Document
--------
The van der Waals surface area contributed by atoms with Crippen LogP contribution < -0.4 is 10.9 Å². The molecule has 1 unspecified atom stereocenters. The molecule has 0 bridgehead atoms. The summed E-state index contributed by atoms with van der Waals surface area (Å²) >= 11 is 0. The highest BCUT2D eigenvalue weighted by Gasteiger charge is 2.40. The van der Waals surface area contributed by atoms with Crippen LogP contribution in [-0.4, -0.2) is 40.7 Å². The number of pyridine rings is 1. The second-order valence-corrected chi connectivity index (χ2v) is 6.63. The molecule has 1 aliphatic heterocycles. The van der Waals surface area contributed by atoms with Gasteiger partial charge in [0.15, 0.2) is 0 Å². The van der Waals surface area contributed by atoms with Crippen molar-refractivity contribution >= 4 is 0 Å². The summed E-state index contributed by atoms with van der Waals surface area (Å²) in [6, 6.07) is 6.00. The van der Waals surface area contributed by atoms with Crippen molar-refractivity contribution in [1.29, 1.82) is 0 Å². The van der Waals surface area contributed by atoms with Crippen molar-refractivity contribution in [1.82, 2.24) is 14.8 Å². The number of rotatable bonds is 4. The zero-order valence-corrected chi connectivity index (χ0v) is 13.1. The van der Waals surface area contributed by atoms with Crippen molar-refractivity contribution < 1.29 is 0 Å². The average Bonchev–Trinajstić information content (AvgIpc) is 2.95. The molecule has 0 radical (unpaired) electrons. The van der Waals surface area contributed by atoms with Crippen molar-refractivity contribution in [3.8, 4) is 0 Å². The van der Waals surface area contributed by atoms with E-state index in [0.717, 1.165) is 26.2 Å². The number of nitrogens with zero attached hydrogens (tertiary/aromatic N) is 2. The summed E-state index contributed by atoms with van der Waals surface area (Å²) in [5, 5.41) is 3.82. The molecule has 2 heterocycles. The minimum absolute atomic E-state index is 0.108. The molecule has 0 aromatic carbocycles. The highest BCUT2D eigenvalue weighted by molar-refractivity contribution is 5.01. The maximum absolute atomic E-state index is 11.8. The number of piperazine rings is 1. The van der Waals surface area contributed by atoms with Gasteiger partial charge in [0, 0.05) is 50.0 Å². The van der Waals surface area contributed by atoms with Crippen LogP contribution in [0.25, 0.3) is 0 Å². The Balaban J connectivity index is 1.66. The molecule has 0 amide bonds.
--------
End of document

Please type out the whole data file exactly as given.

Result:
The van der Waals surface area contributed by atoms with Crippen LogP contribution < -0.4 is 10.9 Å². The molecule has 1 unspecified atom stereocenters. The molecule has 0 bridgehead atoms. The summed E-state index contributed by atoms with van der Waals surface area (Å²) >= 11 is 0. The highest BCUT2D eigenvalue weighted by Gasteiger charge is 2.40. The van der Waals surface area contributed by atoms with Crippen LogP contribution in [-0.4, -0.2) is 40.7 Å². The number of pyridine rings is 1. The second-order valence-corrected chi connectivity index (χ2v) is 6.63. The molecule has 1 aliphatic heterocycles. The van der Waals surface area contributed by atoms with Gasteiger partial charge in [0.15, 0.2) is 0 Å². The van der Waals surface area contributed by atoms with Crippen molar-refractivity contribution >= 4 is 0 Å². The summed E-state index contributed by atoms with van der Waals surface area (Å²) in [6, 6.07) is 6.00. The van der Waals surface area contributed by atoms with Crippen molar-refractivity contribution in [1.29, 1.82) is 0 Å². The van der Waals surface area contributed by atoms with Crippen molar-refractivity contribution in [1.82, 2.24) is 14.8 Å². The number of rotatable bonds is 4. The zero-order valence-corrected chi connectivity index (χ0v) is 13.1. The van der Waals surface area contributed by atoms with Crippen molar-refractivity contribution < 1.29 is 0 Å². The average Bonchev–Trinajstić information content (AvgIpc) is 2.95. The molecule has 0 radical (unpaired) electrons. The van der Waals surface area contributed by atoms with Crippen molar-refractivity contribution in [3.8, 4) is 0 Å². The van der Waals surface area contributed by atoms with E-state index in [0.717, 1.165) is 26.2 Å². The number of nitrogens with zero attached hydrogens (tertiary/aromatic N) is 2. The summed E-state index contributed by atoms with van der Waals surface area (Å²) in [5, 5.41) is 3.82. The molecule has 2 heterocycles. The minimum absolute atomic E-state index is 0.108. The molecule has 0 aromatic carbocycles. The highest BCUT2D eigenvalue weighted by molar-refractivity contribution is 5.01. The maximum absolute atomic E-state index is 11.8. The number of piperazine rings is 1. The van der Waals surface area contributed by atoms with Gasteiger partial charge in [0, 0.05) is 50.0 Å². The van der Waals surface area contributed by atoms with Crippen LogP contribution in [0.25, 0.3) is 0 Å². The Balaban J connectivity index is 1.66. The molecule has 0 amide bonds.